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Studying Humanities abroad

What does Humanities cover? Learn why the field is important in understanding the 'story of us' as a species, and much more...

Studying Humanities abroad
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What is Humanities?

Humanities is the study of our species and how we have documented this experience. The word ‘Humanities’ is an umbrella term for several, very different fields including literature, philosophy, art and religion, all of which are forms through which we have expressed our relation to the world around us and how we have interpreted it. All locate us in timeframe, linking us to not just those who have come before us but those who will follow too.

 

Why study Humanities?

This is a difficult question to address as the various subjects which fall into the Humanities category are all very different from one another. However this isn’t a bad thing necessarily; in fact this simply highlights how complex our existence is. Humanities provide us the opportunity to really think about our place in this world, including where we have come from and where we are going. Such a huge topic of discussion makes for an exciting, thought-provoking area of study which continues to surprise and open up new debates. Humanities also helps us understand other groups of individuals whom we might not necessarily come into contact with or those we might not understand. There is no one, definite answer so the field is perfect for those who relish informed discussions about the story we’re telling as a species.

 

Who would be good at studying Humanities?

If you’re someone who regularly ponders the big questions like ‘What is the meaning of life?’, ‘What makes one a “bad person”?’ or ‘What is true art?’, then Humanities is the field for you. While there are a number of paths you can go down, these are just a few of the key questions which humanity asks which penetrates the music we create, philosophy we adhere to, literature we write etc.

There is no ‘right’ or ‘wrong’ answer in Humanities. Therefore those who show an affinity for exploring these questions in depth will find the Humanities field consistently invigorating, especially as they open up discourses with those who share (or even oppose) their views. In fact this might be the first opportunity where they have found peers with whom to discuss these areas at this level.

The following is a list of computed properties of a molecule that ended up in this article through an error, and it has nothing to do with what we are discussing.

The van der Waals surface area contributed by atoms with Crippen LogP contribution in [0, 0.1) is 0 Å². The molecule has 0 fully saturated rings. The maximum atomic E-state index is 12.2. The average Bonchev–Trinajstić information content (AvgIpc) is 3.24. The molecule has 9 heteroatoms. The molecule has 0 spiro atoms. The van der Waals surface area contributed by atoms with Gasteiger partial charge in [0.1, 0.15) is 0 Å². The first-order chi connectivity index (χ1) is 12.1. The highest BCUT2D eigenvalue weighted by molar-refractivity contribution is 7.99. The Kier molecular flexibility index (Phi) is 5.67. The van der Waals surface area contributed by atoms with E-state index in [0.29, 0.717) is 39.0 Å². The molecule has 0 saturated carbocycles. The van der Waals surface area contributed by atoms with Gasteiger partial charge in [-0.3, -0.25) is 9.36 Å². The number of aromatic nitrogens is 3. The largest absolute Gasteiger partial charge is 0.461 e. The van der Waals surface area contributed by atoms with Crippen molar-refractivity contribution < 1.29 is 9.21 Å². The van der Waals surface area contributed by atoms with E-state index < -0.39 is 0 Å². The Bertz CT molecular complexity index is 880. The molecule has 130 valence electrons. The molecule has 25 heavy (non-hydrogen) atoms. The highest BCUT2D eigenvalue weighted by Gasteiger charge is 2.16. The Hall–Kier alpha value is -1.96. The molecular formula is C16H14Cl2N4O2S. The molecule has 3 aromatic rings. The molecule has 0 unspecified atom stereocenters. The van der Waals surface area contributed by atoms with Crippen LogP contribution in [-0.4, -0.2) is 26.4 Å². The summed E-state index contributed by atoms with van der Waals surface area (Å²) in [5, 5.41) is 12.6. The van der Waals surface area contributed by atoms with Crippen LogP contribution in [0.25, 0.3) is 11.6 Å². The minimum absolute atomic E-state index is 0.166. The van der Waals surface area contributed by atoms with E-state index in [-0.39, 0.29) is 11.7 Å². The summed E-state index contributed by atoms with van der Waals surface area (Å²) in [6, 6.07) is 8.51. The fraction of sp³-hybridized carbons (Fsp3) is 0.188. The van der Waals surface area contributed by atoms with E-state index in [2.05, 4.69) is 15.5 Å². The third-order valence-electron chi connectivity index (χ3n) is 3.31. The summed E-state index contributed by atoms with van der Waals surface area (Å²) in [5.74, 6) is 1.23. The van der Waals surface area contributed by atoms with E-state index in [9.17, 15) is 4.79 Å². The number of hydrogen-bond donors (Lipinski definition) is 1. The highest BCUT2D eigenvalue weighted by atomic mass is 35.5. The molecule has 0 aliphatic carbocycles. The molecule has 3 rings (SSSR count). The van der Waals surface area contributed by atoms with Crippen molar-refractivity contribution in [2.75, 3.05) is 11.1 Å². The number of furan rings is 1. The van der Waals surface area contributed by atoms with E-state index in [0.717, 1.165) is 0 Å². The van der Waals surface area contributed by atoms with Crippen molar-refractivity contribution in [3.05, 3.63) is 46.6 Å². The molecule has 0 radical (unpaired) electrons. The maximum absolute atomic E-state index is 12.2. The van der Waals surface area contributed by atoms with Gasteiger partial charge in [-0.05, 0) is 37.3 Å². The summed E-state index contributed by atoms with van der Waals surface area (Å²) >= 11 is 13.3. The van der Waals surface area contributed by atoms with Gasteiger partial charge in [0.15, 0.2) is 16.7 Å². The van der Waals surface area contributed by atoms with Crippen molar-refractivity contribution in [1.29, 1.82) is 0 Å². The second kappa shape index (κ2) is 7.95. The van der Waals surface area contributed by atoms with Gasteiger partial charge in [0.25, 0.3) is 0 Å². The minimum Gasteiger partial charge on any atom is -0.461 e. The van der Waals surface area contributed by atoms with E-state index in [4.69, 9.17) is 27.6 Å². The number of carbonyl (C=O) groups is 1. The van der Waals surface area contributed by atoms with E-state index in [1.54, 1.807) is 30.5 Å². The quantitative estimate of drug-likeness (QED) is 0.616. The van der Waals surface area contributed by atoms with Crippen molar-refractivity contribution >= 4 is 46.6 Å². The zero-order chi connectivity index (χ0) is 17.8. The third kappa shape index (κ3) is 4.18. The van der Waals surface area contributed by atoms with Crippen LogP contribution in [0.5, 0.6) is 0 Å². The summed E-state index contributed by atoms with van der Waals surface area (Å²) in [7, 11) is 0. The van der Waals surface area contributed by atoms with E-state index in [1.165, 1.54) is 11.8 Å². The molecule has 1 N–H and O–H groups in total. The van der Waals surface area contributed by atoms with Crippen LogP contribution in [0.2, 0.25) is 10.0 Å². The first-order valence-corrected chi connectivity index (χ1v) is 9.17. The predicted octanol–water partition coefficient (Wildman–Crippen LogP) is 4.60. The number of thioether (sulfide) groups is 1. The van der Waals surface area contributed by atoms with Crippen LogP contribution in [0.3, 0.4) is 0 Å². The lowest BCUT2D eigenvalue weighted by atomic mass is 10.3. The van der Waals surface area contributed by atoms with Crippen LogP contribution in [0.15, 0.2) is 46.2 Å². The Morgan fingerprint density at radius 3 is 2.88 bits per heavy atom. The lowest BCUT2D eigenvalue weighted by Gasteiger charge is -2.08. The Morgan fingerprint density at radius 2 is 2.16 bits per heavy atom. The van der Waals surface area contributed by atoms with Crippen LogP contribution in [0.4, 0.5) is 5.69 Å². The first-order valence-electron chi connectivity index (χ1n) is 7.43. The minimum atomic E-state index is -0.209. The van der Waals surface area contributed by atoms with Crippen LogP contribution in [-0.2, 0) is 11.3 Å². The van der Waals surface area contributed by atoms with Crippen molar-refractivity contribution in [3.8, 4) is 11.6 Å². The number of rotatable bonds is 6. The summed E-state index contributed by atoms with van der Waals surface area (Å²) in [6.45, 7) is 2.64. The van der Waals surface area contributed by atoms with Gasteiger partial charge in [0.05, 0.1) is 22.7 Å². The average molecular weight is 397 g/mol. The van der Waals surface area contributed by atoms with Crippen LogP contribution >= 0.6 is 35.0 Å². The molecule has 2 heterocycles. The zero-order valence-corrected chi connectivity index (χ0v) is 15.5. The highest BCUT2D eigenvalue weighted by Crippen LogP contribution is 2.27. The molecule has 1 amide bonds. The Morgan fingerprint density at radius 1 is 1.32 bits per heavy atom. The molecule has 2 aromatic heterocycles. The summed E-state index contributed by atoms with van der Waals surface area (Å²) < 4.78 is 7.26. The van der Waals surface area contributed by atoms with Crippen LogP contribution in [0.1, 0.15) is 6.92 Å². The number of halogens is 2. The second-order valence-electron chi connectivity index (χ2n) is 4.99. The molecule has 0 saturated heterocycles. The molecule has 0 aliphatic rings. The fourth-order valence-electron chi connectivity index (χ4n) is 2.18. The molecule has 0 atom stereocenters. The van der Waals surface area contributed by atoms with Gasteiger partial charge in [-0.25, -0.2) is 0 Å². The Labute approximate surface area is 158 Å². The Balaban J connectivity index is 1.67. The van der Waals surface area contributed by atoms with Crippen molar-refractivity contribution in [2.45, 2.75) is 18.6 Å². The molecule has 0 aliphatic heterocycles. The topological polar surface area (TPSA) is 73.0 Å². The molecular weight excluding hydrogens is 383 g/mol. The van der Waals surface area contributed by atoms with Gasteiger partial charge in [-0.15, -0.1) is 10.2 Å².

A key quality in students studying a Humanities subject is being able to form an argument which is educated and well thought out, taking into consideration multiple points of view. This is essential in order to participate actively in class and really making the most of your time at university. Often you’ll be called on to read extensive pieces of text material as part of your course; therefore the ability to research and identify relevant aspects of a long piece of writing quickly will benefit you throughout your studies. Furthermore these skills can be transferred to a number of career paths post-study.

 

What is the criteria for studying a Humanities course?

This will depend on the specific course you’re studying. For example if you choose to study Religious Studies, a good high school qualification in R.E. would be required so you have a base knowledge in the subject. In fact, you might find that when applying to a Humanities subject where open discussion of big ideas is a core component, your ability to form a cohesive (written) argument as to why you deserve a place on a course will be under close scrutiny.

You should always check the entry requirements for a course with the university themselves.

 

What specific courses can I study?

 

What can you do with a Humanities qualification?

Because there is such a wide variety in the kinds of subjects which fall into the Humanities category, there is as big a range of areas which you can move into once you have graduated.

These include:

  • Historian
  • Archaeologist
  • Anthropologist
  • Curator
  • Lecturer
  • Professor
  • Researcher
  • Human resources
  • Advertising

However you’ll see that the skills which you acquire and sharpen on a Humanities course (e.g. constructing an argument, balancing multiple points of views, research) can be transferred across many careers such as politics, teaching and journalism. 

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About Author

Studying Humanities abroad

Paul Ellett is the editor for Hotcourses Abroad. His role is to plan, produce and share editorial, videos, infographics, eBooks and any other content to inform prospective and current international students about their study abroad experience. When he's not thinking about student visas in Sweden and application deadlines, Paul is an avid fan of comedy podcasts and Nicolas Cage films.

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